mycroft and now johnu have suggested it might be normal or even automatic to transfer to 3♧ and then pass with a less than invitational 5 card holding. Just out of interest, do others agree with this? I find it hard to imagine a hand where I would choose to bid this way, rather than take my chances in 1nt.

I at least haven't said that, but I can totally understand why people could read it out of my statements (which are very "if this agreement, then that, but it's not my agreement, I would...") Let me see if I can clarify.

With my agreements with my regular partners (and I would hope worked out from meta-agreements with the semi-regulars), it's clear that I don't have a long club suit that is either weak or a weak hand (because I passed 1NT rather than transferring to clubs, or gambling 3NT on "if the clubs run, you'll make it; if they don't, 1NT isn't a lock" last round); that I have enough (or enough shape) that I don't think defending 2 will score well; and double would be "takeout" or "DSI", but obviously cards (because I would expect partner with 4 spades to float it). So for us, 2NT would be the kind of hand in the OP - "let's find a place to play, but I can't afford to double for some reason - either because I can't afford you to pass, or I have a suit I don't want to play in". With the 1NT opener in the OP after 2NT, we would clearly bid 3, and that would be passed.

This is totally different from my agreements over 1NT-(2), where 3 is GF NAT, and 2NT is Lebensohl (wants to play 3 of my suit, or GF with a spade stopper). This is the hand I don't actually *have* a bid for after this auction, in fact.

I would in fact guess that 3 after 1NT-p-p-2; p-p-3 would be something like 5 clubs and xx, maybe 6-indifferent, so yes, I wouldn't expect more from 2NT than 4 clubs. But it's not a "transfer"; I'd expect opener with the minors reversed to bid 3, and expect to scramble into 3 (which, sure, will be a Moysian, and likely won't fare well. Sometimes you should have left them in 2M) but get lucky today.

Ignoring my system now, it seems clear that they don't have this "2NT scramble" (meta-)agreement, and they have to just hope. In which case, bidding the lowest of the two minors gives us a chance of scrambling into diamonds if that's right.
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#31 User is offline   sanst 

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Posted 2021-August-01, 04:58

View Postjohnu, on 2021-July-30, 19:53, said:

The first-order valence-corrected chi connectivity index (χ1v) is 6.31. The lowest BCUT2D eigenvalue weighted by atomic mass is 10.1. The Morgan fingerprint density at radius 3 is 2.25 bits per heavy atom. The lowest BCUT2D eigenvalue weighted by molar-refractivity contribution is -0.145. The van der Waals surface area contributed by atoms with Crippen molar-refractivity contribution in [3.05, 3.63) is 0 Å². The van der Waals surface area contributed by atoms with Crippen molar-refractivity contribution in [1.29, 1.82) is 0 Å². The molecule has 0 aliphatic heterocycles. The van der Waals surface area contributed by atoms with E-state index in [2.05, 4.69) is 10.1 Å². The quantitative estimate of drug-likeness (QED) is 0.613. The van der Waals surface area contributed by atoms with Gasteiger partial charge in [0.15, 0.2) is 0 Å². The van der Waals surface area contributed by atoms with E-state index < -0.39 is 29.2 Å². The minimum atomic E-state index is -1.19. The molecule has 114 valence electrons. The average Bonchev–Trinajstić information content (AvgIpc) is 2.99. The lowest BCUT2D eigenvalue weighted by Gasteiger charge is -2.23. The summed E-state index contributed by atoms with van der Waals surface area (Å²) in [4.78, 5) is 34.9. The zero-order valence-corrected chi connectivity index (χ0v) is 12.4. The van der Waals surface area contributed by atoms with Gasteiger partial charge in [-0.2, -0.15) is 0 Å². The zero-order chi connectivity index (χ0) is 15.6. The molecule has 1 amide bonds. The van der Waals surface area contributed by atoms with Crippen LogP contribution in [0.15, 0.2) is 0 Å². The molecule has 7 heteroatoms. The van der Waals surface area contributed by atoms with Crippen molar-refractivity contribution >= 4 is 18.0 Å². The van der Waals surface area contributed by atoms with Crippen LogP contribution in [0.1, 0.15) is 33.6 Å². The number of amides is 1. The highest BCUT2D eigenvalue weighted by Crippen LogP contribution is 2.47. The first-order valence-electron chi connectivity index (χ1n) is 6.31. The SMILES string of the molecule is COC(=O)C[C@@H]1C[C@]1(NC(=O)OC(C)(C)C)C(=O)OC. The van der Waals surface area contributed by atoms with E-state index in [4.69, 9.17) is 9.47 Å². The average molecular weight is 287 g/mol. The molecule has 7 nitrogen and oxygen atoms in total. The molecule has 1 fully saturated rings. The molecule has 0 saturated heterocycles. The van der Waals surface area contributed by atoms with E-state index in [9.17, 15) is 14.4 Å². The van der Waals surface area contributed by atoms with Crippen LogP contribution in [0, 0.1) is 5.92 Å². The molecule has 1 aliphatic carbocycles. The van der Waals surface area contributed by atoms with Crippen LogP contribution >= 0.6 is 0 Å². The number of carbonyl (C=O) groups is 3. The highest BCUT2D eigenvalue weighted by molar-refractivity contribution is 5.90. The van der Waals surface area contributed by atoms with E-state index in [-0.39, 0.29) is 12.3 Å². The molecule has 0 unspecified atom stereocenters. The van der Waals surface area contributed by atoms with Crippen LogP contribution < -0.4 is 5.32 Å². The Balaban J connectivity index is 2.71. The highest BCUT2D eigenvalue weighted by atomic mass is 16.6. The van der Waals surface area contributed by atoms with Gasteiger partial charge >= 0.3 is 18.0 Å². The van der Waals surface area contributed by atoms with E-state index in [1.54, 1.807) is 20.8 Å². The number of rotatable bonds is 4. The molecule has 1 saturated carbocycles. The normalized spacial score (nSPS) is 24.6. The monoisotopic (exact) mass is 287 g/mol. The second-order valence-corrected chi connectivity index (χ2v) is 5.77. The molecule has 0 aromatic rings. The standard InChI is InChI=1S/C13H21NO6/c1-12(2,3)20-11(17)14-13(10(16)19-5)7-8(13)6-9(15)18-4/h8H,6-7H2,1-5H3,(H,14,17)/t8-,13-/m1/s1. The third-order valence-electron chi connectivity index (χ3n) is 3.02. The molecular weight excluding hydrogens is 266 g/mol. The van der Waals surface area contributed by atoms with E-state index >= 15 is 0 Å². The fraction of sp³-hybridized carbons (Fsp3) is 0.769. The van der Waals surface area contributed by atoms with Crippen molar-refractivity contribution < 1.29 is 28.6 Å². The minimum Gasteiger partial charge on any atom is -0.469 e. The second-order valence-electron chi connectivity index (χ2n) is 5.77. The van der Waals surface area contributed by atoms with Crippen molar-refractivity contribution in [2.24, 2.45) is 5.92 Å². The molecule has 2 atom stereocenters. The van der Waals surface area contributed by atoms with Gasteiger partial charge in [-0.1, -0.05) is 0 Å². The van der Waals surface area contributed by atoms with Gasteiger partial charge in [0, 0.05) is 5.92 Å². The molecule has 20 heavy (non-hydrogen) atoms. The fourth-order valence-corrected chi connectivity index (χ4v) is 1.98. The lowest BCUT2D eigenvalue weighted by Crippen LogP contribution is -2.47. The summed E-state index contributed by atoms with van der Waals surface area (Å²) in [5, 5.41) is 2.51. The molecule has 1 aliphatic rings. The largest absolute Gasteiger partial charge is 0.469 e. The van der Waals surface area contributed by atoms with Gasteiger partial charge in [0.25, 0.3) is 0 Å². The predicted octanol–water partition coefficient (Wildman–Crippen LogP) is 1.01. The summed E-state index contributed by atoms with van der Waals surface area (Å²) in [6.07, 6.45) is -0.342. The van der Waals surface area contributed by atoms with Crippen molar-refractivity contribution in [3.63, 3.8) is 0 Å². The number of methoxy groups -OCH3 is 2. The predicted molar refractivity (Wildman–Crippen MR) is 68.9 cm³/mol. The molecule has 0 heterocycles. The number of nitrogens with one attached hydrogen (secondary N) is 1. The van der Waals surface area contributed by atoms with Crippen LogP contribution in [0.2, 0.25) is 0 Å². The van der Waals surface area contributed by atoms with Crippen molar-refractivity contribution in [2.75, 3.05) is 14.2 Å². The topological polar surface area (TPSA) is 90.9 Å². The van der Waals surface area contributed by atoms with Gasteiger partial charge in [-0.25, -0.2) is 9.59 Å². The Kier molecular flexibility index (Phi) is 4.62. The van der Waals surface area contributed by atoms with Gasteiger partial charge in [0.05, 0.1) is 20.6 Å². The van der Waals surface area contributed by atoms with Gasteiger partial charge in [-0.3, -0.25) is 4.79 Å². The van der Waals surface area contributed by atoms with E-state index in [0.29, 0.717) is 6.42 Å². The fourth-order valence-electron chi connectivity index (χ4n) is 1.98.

I suggest contacting Nicolas Hammond through Bridgewinners.com and ask him whether this pair shows up in his computer statistics as a suspicious pair. He has organized investigations of 50-100 suspicious pairs in the past year.

There are some basic problems with Hammond's methods, the most important being that the algorithms are not published. If he claims, after investigating, that you have been cheating, there's no way you or anybody else can check whether the method used is correct. As far as forensic statistics are concerned, you need an pretty big set of data, probably more than thousand boards, chosen randomly, with the complete hands, auction and play. And, as Hammond wrote on bridgewinners.com: "I don't do (much) club data. There are various reasons. It is possibly to accurately process some club data, but I'm not going to give the details. The problem with club data is the wide variance of skill level. The same problem exists at tournaments, but to a lesser extent. In the book, I show the difference between top players, then top players when they only play against top players. It is the latter where it is easier to detect cheating."
Another problem is, that Hammond isn't a mathematician, let alone a forensic statistician. Add that to the unpublished status of the algorithms, and I for one wouldn't accept any 'proof' given by him.
There certainly is cheating in bridge, but it is very hard to prove. Even in the Fantoni-Nunes case, when all their competitors 'knew' that the pair was less than honest, the CAS decided that the methods used were insufficient to convict them.
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#32 User is offline   axman 

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Posted 2021-August-01, 15:44

View Postsanst, on 2021-August-01, 04:58, said:

There are some basic problems with Hammond's methods, the most important being that the algorithms are not published. If he claims, after investigating, that you have been cheating, there's no way you or anybody else can check whether the method used is correct. As far as forensic statistics are concerned, you need an pretty big set of data, probably more than thousand boards, chosen randomly, with the complete hands, auction and play. ...


... AND the methods of both pairs.
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#33 User is offline   johnu 

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Posted 2021-August-01, 16:43

View Postsanst, on 2021-August-01, 04:58, said:

There are some basic problems with Hammond's methods, the most important being that the algorithms are not published. If he claims, after investigating, that you have been cheating, there's no way you or anybody else can check whether the method used is correct. As far as forensic statistics are concerned, you need an pretty big set of data, probably more than thousand boards, chosen randomly, with the complete hands, auction and play. And, as Hammond wrote on bridgewinners.com: "I don't do (much) club data. There are various reasons. It is possibly to accurately process some club data, but I'm not going to give the details. The problem with club data is the wide variance of skill level. The same problem exists at tournaments, but to a lesser extent. In the book, I show the difference between top players, then top players when they only play against top players. It is the latter where it is easier to detect cheating."